Magnifying Your Callings

As I write today I am filled with a profound hope for the future. We live in an amazing time of difficulties and challenges. Everywhere we go we are asked to do more, to be more, and to become more.

As a Mormon we receive callings, or invitations to serve in a capacity of responsibility within our church. All positions within our church are filled by volunteers. They are called in to be interviewed by those who have already been chosen as leaders in the church and are then asked if they would be willing to volunteer their time, talents, and abilities to serve in the offered position.

There is also an expression within our faith that speaks of doing our best: Magnifying our callings. To magnify is to make something larger and bring it into clearer focus. In this context it means to do our best in applying our time, talents, and abilities towards the completion of whatever task lies before us in the performance of our responsibilities.

Almost a month ago now I was extended such an opportunity to serve, a ‘calling’ if you will. All callings operate under the direction of the priesthood keys held by the Bishop of the church, or ward. If you would like a better understanding of the difference between the priesthood and priesthood keys are, as well as what it means to operate under them please review this talk by Elder Dallin H. Oaks, of the Quorum of Twelve Apostles.

Last night, as I studied, reading the words of a prophet Joseph Fielding Smith (not to be confused with Joseph Smith) I was struck by an excerpt from a sermon he gave. “If we have a clear understanding of the covenant we make when we receive the priesthood, and of the promise the Lord gives if we magnify our callings, then we shall have a greater incentive to do all the things we must do to gain eternal life. May I say further that everything connected with this higher priesthood is designed and intended to prepare us to gain eternal life in the kingdom of God.”

He continued quoting from D&C 88:33-44 and tells us that “whoso is faithful unto the obtaining these two priesthoods of which I have spoken, and magnifying their calling, are sanctified by the spirit unto the renewing of their bodies. They become… the elect of God… Therefore, all those who receive the priesthood, receive this oath and covenant of my Father, which he cannot break, neither can it be moved.”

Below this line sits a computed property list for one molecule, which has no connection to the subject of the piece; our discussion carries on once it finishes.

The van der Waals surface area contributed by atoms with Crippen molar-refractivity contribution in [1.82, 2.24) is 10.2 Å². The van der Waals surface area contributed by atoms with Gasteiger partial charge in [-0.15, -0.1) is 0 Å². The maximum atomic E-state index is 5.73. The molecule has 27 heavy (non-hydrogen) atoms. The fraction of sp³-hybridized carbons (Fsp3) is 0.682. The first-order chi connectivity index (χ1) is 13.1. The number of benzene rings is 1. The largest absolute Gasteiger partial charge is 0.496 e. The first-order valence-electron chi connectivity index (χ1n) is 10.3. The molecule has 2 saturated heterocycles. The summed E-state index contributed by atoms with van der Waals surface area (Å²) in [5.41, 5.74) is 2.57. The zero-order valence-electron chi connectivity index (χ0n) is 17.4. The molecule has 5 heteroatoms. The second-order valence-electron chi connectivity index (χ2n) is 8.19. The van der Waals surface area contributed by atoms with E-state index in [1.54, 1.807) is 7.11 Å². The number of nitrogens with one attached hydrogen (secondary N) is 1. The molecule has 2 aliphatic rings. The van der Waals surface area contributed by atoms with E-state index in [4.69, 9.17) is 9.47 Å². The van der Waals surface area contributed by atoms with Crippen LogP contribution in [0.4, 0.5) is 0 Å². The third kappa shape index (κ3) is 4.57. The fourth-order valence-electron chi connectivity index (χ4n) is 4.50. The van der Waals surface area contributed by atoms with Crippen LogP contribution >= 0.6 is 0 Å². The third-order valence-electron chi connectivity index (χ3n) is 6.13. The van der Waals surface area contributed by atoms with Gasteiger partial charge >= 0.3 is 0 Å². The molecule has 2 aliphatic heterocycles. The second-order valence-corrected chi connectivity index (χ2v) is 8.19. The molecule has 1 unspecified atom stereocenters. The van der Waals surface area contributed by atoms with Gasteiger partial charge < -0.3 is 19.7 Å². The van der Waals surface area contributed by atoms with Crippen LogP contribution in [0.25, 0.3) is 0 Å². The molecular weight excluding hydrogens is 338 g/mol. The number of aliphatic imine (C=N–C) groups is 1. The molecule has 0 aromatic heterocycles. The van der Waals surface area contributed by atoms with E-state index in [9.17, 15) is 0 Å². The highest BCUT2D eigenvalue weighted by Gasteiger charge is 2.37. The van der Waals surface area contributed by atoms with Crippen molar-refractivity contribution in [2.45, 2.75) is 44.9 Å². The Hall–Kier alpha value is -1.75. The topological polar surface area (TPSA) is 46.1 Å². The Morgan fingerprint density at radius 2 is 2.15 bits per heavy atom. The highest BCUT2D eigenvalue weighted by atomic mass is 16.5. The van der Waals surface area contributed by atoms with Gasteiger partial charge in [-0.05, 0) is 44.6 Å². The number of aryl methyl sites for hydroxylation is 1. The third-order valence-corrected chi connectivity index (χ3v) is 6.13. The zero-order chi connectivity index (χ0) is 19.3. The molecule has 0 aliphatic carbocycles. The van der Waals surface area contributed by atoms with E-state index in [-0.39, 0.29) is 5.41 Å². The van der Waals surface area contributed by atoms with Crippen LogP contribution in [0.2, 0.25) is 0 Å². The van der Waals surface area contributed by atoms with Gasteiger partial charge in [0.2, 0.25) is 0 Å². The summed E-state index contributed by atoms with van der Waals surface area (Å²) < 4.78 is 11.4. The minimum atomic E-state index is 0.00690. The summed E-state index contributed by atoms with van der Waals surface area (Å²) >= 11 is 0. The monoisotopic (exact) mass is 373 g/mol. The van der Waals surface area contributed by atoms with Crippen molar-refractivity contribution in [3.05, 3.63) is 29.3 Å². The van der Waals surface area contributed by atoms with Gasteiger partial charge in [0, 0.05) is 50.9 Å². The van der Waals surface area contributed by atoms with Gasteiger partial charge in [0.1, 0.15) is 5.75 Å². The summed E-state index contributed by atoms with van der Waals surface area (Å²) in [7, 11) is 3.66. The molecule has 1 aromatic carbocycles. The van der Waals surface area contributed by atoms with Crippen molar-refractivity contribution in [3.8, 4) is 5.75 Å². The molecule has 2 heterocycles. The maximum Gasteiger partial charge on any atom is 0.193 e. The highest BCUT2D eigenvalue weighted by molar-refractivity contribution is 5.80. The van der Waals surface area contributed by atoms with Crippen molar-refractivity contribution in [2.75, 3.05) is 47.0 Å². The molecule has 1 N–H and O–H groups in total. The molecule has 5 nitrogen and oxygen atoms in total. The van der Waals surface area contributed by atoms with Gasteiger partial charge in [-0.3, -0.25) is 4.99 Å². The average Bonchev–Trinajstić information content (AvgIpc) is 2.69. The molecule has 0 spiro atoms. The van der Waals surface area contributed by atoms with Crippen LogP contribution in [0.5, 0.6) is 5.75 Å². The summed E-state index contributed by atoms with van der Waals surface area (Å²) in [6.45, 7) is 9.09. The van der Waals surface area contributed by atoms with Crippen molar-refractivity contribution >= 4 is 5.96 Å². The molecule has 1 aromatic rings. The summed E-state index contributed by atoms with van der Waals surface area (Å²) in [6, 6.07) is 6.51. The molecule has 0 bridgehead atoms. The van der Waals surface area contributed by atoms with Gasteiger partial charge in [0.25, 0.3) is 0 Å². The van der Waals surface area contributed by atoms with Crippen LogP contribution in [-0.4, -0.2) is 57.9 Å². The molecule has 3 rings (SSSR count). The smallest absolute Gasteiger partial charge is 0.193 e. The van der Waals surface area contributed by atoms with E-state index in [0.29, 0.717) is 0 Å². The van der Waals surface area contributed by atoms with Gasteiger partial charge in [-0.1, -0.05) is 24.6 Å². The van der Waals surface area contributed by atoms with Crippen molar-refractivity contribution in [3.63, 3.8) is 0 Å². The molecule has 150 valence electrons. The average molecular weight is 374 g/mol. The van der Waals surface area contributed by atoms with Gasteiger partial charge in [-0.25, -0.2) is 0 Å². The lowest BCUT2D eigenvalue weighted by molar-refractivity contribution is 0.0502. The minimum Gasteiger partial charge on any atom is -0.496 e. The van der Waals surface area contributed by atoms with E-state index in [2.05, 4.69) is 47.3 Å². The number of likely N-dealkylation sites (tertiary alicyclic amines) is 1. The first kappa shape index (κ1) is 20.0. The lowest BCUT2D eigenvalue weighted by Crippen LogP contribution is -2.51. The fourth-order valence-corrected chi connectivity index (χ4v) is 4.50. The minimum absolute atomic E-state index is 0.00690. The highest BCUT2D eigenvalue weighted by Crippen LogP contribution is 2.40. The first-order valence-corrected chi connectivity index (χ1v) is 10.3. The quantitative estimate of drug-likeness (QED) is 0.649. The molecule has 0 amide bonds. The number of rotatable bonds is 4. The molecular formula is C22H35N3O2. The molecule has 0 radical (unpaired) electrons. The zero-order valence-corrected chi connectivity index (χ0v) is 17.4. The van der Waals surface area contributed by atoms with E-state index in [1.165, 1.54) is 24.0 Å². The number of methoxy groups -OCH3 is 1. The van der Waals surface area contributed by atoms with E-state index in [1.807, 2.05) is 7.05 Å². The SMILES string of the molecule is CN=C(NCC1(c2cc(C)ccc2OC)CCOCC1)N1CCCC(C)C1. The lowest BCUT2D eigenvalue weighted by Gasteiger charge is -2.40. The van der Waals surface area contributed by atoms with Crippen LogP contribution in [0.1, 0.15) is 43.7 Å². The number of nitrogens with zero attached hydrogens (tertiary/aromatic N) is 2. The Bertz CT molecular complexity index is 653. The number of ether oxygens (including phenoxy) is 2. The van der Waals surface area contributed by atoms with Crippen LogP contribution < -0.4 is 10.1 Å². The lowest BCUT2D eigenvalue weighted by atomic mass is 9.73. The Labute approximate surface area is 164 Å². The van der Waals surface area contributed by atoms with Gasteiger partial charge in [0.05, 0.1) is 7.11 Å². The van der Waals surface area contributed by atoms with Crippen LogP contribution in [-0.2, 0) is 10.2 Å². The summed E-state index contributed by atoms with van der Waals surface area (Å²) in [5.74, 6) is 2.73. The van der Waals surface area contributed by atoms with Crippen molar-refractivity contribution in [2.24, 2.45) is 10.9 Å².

In that scripture we are promised that if we magnify our callings our bodies will be renewed and that we will become the elect of God. The quality of our lives will reflect our commitment to the Lord. Receiving the Priesthood is a covenant between ourselves and our God. Because it is a covenant between us and the Lord it is immovable and unchangeable. The blessings promised are assured us if we fulfill our part of the bargain. It is promised. And the Lord cannot, and will not, break His promises.

President Smith continues, “Priesthood offices or callings are ministerial assignments to perform specially assigned service in the priesthood. And the way to magnify these callings is to do the work designed to be performed by those who hold the particular office involved. It does not matter what office we hold as long as we are true and faithful to our obligations…”

One priesthood office or calling is not greater than another in terms of priesthood power. The priesthood does not change. It is the same for each and every man in the church. The only difference is found in the keys one holds and the responsibilities over which one has authority to function as one holding power in the priesthood. In our personal lives and in our homes our priesthood power is fully operational, according to the dictates of the spirit and our righteous desires. Otherwise it is only restrained, or limited, by the limits of our respective callings. We have the authority to use our priesthood for each and every stewardship over which we have responsibility.

In the next section President Smith talks about Christ exercising His priesthood and how “Christ is the great prototype where priesthood is concerned, as He is with with reference to baptism and all other things. And so, even as the Father swears with an oath that his Son shall inherit all things through the priesthood, so he swears with an oath that all of us who magnify our callings in that same priesthood shall receive all that the Father hath.”

“This is the promise of exaltation offered to every many who holds the Melchizedek Priesthood, but it is a conditional promise, a promise conditioned upon our magnifying our callings in the priesthood and living by every word that proceedeth forth from the mouth of God…”

“There is nothing in all the world as important to each of us as putting first in our lives the things of God’s kingdom, as keeping the commandments, as magnifying our callings in the priesthood, as going to the house of the Lord and being offered the fullness of the blessings of our Father’s kingdom.”

What about you? Is there anything in your life more important than the things of God? More important than His work of salvation on our behalf? What is so important that you would be willing to risk eternity to experience in the space of this life?

Will you fill your callings, dedicate yourself to make a difference, and serve others to the best of your ability today?

Open your mind, see the world through the eyes of those around, and experience a profound rebirth…